While on the face of it one could question the lawyer's conduct, the Ohio attorney general said that it represented a "coherent strategy" to appeal to the jurors' humanity. Justice Scalia agreed, calling it a "brilliant closing argument" aimed at jurors who might prove sympathetic. "The technique the counsel used to try to get mercy for this fellow was the best that could have been done."
After losing his appeals in state court, Spisak applied for habeas in federal court, claiming inadequate assistance as well as flawed jury instructions to which his counsel did not object. The Court of Appeals agreed with Spisak, but in an earlier trip to the Supreme Court the justices sent it back to the appeals court for further review. There Spisak won again, and the high court once again reversed. Justice Breyer, speaking for a unanimous Court, held that the jury instructions, even if not perfect, did not amount to sufficient error to overturn the death decision, and the state court's decision that counsel was not ineffective was based on sufficient reasons.
Finally the justices had to decide just how bad a lawyer had to be to stop the clock on the time for filing a habeas petition. Albert Holland had been convicted of murder in 1991, and his conviction became final in 2001 after he had exhausted all of his state appeals. According to the Antiterrorism and Effective Death Penalty Act of 1996 he then had 365 days in which to file a federal habeas petition. Florida appointed Bradley Collins to represent him in post-conviction proceedings, and Collins filed a state post-conviction motion 351 days into the one-year federal limit. That motion stopped the clock on the federal deadline, but it would resume ticking once his state motion was denied, leaving him only fourteen days to file for habeas relief. Collins missed that deadline.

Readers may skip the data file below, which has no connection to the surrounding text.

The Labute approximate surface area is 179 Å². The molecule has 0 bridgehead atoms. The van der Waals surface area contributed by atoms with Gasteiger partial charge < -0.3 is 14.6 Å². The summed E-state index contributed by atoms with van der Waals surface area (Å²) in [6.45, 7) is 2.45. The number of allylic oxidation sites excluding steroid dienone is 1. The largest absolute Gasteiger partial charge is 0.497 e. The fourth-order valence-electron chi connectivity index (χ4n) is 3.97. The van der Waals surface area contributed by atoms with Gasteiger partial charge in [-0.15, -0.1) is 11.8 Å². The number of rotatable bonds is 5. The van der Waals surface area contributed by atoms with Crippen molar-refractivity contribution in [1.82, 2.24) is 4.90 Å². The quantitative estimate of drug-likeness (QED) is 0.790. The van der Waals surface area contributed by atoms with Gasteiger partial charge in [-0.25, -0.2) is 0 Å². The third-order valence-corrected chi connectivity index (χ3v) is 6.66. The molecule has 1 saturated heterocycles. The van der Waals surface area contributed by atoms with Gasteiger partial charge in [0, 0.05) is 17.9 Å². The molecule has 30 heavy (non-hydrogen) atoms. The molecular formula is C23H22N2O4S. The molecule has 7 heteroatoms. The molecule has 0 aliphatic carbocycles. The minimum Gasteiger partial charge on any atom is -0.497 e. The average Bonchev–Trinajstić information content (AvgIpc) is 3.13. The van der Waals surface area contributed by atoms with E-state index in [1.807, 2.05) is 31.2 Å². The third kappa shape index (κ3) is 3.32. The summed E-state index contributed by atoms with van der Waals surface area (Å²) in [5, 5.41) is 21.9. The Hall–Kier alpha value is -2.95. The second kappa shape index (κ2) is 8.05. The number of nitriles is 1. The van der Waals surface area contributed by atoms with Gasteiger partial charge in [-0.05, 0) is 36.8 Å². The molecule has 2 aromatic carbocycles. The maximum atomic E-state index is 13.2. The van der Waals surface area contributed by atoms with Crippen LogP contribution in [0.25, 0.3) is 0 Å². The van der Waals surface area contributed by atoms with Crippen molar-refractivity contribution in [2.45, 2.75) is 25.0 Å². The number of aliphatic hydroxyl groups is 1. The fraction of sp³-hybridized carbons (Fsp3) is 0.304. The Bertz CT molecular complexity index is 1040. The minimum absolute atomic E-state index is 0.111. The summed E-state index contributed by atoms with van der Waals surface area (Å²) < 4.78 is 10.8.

The Court of Appeals for the Eleventh Circuit ruled that attorney negligence, even gross negligence as in this case, did not entitle a habeas petitioner to a tolling (stopping) of the clock absent additional proof of "bad faith, dishonesty, divided loyalty, mental impairment, or so forth."
The Supreme Court by a 7-2 margin found the Eleventh Circuit's standards too rigid, and held that failure to meet well-known deadlines, especially when it involved the Great Writ, too rigid. Justice Breyer found that Collins had not represented Holland effectively, and ordered the case sent back to the lower court for further review utilizing more flexible standards.